Respondents from a broad range of respondent types raised concerns regarding aspects of the current EPC system. These were that:

  • Some properties may be unable to achieve Band C, for example as a result of their traditional construction type, rural location, or being off-gas grid.
  • Some of the improvement measures recommended by the EPC might have a negative effect on building performance were they to be installed, for example by reducing ventilation and encouraging dampness.
  • The EPC score relies on too many assumptions, and assessments have been inconsistent.
  • The state of repair of the property is not considered.
  • Actual energy consumption is not reflected, and occupier behaviour should be tackled as well as improving the fabric of buildings.

It was suggested that although they may never achieve Band C using present EPC methodology, many traditional buildings provide habitable homes. It was argued both that these homes should not be put out of use, and that their value may be adversely affected if potential purchasers are concerned over future liabilities. An impact assessment on the housing market was proposed. It was also argued that future changes in EPC methodology may mean that requirements to achieve a Band C rating in 2040 will be very different to those at present.

The methodology of the EPC system is discussed further at Question 6, but concerns regarding EPCs were also a theme in responses at other questions. Two respondents cited the need to ensure that:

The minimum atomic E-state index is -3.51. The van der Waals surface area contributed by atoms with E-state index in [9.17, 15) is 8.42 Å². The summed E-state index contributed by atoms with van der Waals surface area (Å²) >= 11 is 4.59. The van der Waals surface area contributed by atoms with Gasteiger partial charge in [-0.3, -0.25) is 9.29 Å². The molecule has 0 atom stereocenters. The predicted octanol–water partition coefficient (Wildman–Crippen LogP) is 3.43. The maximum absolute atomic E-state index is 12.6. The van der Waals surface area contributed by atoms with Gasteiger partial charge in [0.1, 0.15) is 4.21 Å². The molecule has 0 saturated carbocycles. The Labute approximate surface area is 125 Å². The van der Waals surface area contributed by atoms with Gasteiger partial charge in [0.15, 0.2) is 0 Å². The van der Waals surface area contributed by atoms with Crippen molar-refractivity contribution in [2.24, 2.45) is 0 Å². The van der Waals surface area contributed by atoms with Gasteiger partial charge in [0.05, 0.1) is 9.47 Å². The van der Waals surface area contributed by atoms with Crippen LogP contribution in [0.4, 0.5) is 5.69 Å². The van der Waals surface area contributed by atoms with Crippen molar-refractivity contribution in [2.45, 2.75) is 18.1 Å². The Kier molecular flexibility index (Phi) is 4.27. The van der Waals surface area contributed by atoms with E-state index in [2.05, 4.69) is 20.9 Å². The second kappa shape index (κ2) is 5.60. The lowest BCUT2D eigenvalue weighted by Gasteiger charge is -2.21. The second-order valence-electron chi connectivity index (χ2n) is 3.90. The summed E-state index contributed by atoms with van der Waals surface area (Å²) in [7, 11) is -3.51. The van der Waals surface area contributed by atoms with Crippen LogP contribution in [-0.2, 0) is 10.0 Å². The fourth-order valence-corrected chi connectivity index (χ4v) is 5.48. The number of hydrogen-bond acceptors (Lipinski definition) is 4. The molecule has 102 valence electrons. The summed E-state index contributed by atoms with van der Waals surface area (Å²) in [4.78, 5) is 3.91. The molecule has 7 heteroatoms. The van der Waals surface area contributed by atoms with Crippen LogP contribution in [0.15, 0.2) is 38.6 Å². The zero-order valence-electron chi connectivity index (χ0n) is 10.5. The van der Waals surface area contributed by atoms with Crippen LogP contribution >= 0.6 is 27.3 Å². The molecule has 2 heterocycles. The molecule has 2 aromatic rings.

… any work and expense is based on accurate EPCs in which the consumer has confidence…
Professional or representative body respondent and Private landlord or property management respondent

The importance of setting out what is covered by 'technically feasible and cost-effective' was noted, and it was argued that this should be defined as soon as possible rather than in 2020. The importance of a regulatory system having the flexibility and exceptions available to limit the standard to that which is technically feasible and cost-effective was also noted. What is meant by 'able to pay' was also seen as unclear and it was felt that a definition is urgently required.[4]

Finally, several respondents - primarily Individuals - expressed general opposition to the idea of any mandatory standards or enforcement action in relation to owner occupied property, a theme which also ran through several of their responses at later questions:

Not the job of the state. We are talking private property.
Individual respondent

It was argued that there should be wider discussion about such a level of state intervention.

Exceptions to the proposed Programme LongTerm Domestic standard (private rented and owner occupied homes)